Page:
It is really quite a miracle that Francis Ford Coppola managed to sneak THX 1138 into the seven-picture deal with Warner Brothers that launched American Zoetrope (a deal that also included Apocalypse Now and The Conversation). Even if the screenplay is slightly less abstract and dense than the film, it isn’t exactly light reading.
And sure enough, when the film was nearing completion, Warners panicked out, thinking the film was neigh un-releasable.
“They said it didn’t have the kind of forward momentum they wanted,” says Lucas, who recalls with horror that one executive told him to “put the freaks up front”—that is, the “shell people,” who appear at the end-and tell the rest of the events in the film as a flashback. “Francis got them away from most of that stuff to just simply taking some of the white limbo scenes out.”
Page 43, The Cinema of George Lucas by Marcus Hearn
Eventually the film was taken away from him and the studio cut from it five minutes, which in turn—with the same happening on American Grafitti—probably turned Lucas into the one-man empire he is today, swearing to never again let anyone touch his films.
Now I may be a Star Wars fan first and foremost, but in many ways I think THX 1138 is a better and more interesting film than Star Wars ever was. It is stunningly shot, phenomenally edited and has a soundtrack the likes of which I don’t think any film has had before or since (Murch at his very best). It is timeless in ways Star Wars certainly hasn’t been, and it makes no compromises to get the audience on-board. This is what science fiction films are all about; dissection of the known and unknown through abstraction.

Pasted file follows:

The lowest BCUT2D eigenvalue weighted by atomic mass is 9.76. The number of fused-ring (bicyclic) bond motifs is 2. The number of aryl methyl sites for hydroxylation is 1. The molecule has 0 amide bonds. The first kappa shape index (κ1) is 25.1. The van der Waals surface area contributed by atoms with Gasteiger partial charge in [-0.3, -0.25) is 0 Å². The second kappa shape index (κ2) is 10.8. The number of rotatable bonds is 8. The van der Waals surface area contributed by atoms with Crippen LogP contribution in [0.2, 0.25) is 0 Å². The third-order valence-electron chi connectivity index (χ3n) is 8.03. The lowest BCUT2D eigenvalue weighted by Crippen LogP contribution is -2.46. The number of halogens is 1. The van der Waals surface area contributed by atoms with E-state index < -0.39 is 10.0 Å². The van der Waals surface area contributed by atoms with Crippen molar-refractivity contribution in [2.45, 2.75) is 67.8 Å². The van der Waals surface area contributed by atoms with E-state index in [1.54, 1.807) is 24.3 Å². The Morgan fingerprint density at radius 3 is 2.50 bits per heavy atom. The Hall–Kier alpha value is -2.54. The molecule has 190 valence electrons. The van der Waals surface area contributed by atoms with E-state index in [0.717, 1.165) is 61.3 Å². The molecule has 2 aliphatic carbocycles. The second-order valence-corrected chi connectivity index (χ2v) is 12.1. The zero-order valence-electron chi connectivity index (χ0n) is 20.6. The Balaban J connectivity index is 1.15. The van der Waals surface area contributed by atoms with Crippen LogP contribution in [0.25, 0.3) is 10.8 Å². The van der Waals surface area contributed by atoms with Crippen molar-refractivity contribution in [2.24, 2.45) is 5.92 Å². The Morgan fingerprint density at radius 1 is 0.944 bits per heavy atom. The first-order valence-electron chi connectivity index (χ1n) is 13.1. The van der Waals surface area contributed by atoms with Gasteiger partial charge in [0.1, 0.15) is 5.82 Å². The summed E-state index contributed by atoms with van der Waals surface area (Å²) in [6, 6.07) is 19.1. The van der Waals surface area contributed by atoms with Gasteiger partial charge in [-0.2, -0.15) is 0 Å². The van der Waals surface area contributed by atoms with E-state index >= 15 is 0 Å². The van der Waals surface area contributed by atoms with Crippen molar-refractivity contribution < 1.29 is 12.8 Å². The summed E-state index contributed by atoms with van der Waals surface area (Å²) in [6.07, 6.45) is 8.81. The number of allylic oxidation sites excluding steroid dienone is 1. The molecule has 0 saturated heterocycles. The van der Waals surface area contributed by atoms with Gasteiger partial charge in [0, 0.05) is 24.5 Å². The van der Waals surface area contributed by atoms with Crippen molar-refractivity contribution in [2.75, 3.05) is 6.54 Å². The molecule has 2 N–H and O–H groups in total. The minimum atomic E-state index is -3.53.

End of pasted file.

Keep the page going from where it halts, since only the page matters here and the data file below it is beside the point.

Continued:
Now I’m not sure where, when, why or how this was put together, but as it turns out, in Italy the film has been shown with the end-chase sequence up front. I wouldn’t trade the real THX 1138 for it, but as a hook for more mainstream audiences, I can see how it would work well; the chase sequence being after all the most easily digestible part of the film.
Either way, have a look at it, and remember to click and read the ‘more info’.